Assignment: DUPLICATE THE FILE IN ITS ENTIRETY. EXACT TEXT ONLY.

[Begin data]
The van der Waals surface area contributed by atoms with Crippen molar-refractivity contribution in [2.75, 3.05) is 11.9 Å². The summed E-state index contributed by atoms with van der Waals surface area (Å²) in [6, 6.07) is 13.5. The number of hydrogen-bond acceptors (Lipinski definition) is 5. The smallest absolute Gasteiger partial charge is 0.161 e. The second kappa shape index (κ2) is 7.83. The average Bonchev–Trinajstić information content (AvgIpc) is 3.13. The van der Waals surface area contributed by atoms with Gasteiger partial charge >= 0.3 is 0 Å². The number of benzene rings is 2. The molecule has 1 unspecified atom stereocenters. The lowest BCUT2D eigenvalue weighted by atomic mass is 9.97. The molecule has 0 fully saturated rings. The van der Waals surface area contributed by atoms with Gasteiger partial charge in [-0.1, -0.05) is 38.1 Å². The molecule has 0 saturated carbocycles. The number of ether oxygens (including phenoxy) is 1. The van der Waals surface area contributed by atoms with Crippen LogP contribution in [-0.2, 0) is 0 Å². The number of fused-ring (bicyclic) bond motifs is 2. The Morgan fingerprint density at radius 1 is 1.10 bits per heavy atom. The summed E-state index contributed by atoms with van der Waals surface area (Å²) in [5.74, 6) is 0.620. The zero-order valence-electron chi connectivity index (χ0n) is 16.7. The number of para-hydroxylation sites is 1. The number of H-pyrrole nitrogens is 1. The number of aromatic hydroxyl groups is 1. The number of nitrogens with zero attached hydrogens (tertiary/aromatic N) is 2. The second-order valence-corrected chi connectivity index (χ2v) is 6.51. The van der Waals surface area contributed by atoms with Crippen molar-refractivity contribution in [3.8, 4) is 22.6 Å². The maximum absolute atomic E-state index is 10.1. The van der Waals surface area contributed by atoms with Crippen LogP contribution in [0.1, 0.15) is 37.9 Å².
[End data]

The van der Waals surface area contributed by atoms with Crippen molar-refractivity contribution in [2.75, 3.05) is 11.9 Å². The summed E-state index contributed by atoms with van der Waals surface area (Å²) in [6, 6.07) is 13.5. The number of hydrogen-bond acceptors (Lipinski definition) is 5. The smallest absolute Gasteiger partial charge is 0.161 e. The second kappa shape index (κ2) is 7.83. The average Bonchev–Trinajstić information content (AvgIpc) is 3.13. The van der Waals surface area contributed by atoms with Gasteiger partial charge >= 0.3 is 0 Å². The number of benzene rings is 2. The molecule has 1 unspecified atom stereocenters. The lowest BCUT2D eigenvalue weighted by atomic mass is 9.97. The molecule has 0 fully saturated rings. The van der Waals surface area contributed by atoms with Gasteiger partial charge in [-0.1, -0.05) is 38.1 Å². The molecule has 0 saturated carbocycles. The number of ether oxygens (including phenoxy) is 1. The van der Waals surface area contributed by atoms with Crippen LogP contribution in [-0.2, 0) is 0 Å². The number of fused-ring (bicyclic) bond motifs is 2. The Morgan fingerprint density at radius 1 is 1.10 bits per heavy atom. The summed E-state index contributed by atoms with van der Waals surface area (Å²) in [5.74, 6) is 0.620. The zero-order valence-electron chi connectivity index (χ0n) is 16.7. The number of para-hydroxylation sites is 1. The number of H-pyrrole nitrogens is 1. The number of aromatic hydroxyl groups is 1. The number of nitrogens with zero attached hydrogens (tertiary/aromatic N) is 2. The second-order valence-corrected chi connectivity index (χ2v) is 6.51. The van der Waals surface area contributed by atoms with Crippen molar-refractivity contribution in [3.8, 4) is 22.6 Å². The maximum absolute atomic E-state index is 10.1. The van der Waals surface area contributed by atoms with Crippen LogP contribution in [0.1, 0.15) is 37.9 Å².